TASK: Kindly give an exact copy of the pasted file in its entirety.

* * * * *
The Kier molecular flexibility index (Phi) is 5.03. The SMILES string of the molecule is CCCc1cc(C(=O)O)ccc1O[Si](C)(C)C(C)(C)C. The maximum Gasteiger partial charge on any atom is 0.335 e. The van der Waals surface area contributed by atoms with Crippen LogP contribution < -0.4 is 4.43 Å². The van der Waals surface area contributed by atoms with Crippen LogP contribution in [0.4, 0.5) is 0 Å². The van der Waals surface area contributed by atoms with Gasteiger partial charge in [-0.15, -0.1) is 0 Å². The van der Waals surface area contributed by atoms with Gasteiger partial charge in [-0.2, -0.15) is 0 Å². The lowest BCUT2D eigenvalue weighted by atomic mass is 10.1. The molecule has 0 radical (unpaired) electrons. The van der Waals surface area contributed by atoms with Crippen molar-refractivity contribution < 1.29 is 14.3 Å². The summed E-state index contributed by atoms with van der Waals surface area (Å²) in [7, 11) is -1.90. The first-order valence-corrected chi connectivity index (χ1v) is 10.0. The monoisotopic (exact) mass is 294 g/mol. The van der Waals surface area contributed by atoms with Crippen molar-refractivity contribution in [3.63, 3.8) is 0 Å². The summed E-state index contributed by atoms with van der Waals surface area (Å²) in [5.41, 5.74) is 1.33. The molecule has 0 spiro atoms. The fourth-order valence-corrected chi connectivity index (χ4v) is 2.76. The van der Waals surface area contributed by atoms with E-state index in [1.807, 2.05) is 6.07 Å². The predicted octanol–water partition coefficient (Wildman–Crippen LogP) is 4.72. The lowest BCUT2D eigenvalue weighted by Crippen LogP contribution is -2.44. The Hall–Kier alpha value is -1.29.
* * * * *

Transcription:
The Kier molecular flexibility index (Phi) is 5.03. The SMILES string of the molecule is CCCc1cc(C(=O)O)ccc1O[Si](C)(C)C(C)(C)C. The maximum Gasteiger partial charge on any atom is 0.335 e. The van der Waals surface area contributed by atoms with Crippen LogP contribution < -0.4 is 4.43 Å². The van der Waals surface area contributed by atoms with Crippen LogP contribution in [0.4, 0.5) is 0 Å². The van der Waals surface area contributed by atoms with Gasteiger partial charge in [-0.15, -0.1) is 0 Å². The van der Waals surface area contributed by atoms with Gasteiger partial charge in [-0.2, -0.15) is 0 Å². The lowest BCUT2D eigenvalue weighted by atomic mass is 10.1. The molecule has 0 radical (unpaired) electrons. The van der Waals surface area contributed by atoms with Crippen molar-refractivity contribution < 1.29 is 14.3 Å². The summed E-state index contributed by atoms with van der Waals surface area (Å²) in [7, 11) is -1.90. The first-order valence-corrected chi connectivity index (χ1v) is 10.0. The monoisotopic (exact) mass is 294 g/mol. The van der Waals surface area contributed by atoms with Crippen molar-refractivity contribution in [3.63, 3.8) is 0 Å². The summed E-state index contributed by atoms with van der Waals surface area (Å²) in [5.41, 5.74) is 1.33. The molecule has 0 spiro atoms. The fourth-order valence-corrected chi connectivity index (χ4v) is 2.76. The van der Waals surface area contributed by atoms with E-state index in [1.807, 2.05) is 6.07 Å². The predicted octanol–water partition coefficient (Wildman–Crippen LogP) is 4.72. The lowest BCUT2D eigenvalue weighted by Crippen LogP contribution is -2.44. The Hall–Kier alpha value is -1.29.